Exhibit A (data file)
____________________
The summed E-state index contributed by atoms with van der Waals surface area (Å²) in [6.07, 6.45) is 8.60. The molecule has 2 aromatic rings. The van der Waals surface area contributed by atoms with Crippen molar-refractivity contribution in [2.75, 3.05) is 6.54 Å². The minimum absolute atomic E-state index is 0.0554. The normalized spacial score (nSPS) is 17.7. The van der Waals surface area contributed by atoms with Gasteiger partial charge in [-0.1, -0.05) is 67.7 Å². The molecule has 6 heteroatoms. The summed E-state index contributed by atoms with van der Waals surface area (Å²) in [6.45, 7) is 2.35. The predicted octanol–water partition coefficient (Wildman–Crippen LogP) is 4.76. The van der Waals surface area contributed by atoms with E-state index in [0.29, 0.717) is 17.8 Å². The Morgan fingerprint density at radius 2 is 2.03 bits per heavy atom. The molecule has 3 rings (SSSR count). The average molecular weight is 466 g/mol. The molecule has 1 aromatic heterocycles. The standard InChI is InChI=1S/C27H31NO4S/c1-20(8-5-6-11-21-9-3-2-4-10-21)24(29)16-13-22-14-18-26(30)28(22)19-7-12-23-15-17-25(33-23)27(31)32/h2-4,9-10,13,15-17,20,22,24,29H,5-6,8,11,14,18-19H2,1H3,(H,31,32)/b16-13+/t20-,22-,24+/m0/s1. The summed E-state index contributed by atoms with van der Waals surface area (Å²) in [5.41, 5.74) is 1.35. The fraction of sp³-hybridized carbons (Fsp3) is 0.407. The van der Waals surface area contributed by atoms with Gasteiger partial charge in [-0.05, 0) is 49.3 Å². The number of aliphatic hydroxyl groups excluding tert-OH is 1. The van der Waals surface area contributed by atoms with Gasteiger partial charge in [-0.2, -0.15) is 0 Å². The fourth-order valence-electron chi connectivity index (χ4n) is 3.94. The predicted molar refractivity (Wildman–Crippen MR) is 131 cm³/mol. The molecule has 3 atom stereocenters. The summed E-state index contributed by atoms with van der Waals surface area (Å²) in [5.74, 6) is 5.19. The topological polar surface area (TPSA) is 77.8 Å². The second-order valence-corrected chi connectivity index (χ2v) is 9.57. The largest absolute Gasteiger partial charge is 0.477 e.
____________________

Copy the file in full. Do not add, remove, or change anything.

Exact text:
The summed E-state index contributed by atoms with van der Waals surface area (Å²) in [6.07, 6.45) is 8.60. The molecule has 2 aromatic rings. The van der Waals surface area contributed by atoms with Crippen molar-refractivity contribution in [2.75, 3.05) is 6.54 Å². The minimum absolute atomic E-state index is 0.0554. The normalized spacial score (nSPS) is 17.7. The van der Waals surface area contributed by atoms with Gasteiger partial charge in [-0.1, -0.05) is 67.7 Å². The molecule has 6 heteroatoms. The summed E-state index contributed by atoms with van der Waals surface area (Å²) in [6.45, 7) is 2.35. The predicted octanol–water partition coefficient (Wildman–Crippen LogP) is 4.76. The van der Waals surface area contributed by atoms with E-state index in [0.29, 0.717) is 17.8 Å². The Morgan fingerprint density at radius 2 is 2.03 bits per heavy atom. The molecule has 3 rings (SSSR count). The average molecular weight is 466 g/mol. The molecule has 1 aromatic heterocycles. The standard InChI is InChI=1S/C27H31NO4S/c1-20(8-5-6-11-21-9-3-2-4-10-21)24(29)16-13-22-14-18-26(30)28(22)19-7-12-23-15-17-25(33-23)27(31)32/h2-4,9-10,13,15-17,20,22,24,29H,5-6,8,11,14,18-19H2,1H3,(H,31,32)/b16-13+/t20-,22-,24+/m0/s1. The summed E-state index contributed by atoms with van der Waals surface area (Å²) in [5.41, 5.74) is 1.35. The fraction of sp³-hybridized carbons (Fsp3) is 0.407. The van der Waals surface area contributed by atoms with Gasteiger partial charge in [-0.05, 0) is 49.3 Å². The number of aliphatic hydroxyl groups excluding tert-OH is 1. The van der Waals surface area contributed by atoms with Gasteiger partial charge in [-0.2, -0.15) is 0 Å². The fourth-order valence-electron chi connectivity index (χ4n) is 3.94. The predicted molar refractivity (Wildman–Crippen MR) is 131 cm³/mol. The molecule has 3 atom stereocenters. The summed E-state index contributed by atoms with van der Waals surface area (Å²) in [5.74, 6) is 5.19. The topological polar surface area (TPSA) is 77.8 Å². The second-order valence-corrected chi connectivity index (χ2v) is 9.57. The largest absolute Gasteiger partial charge is 0.477 e.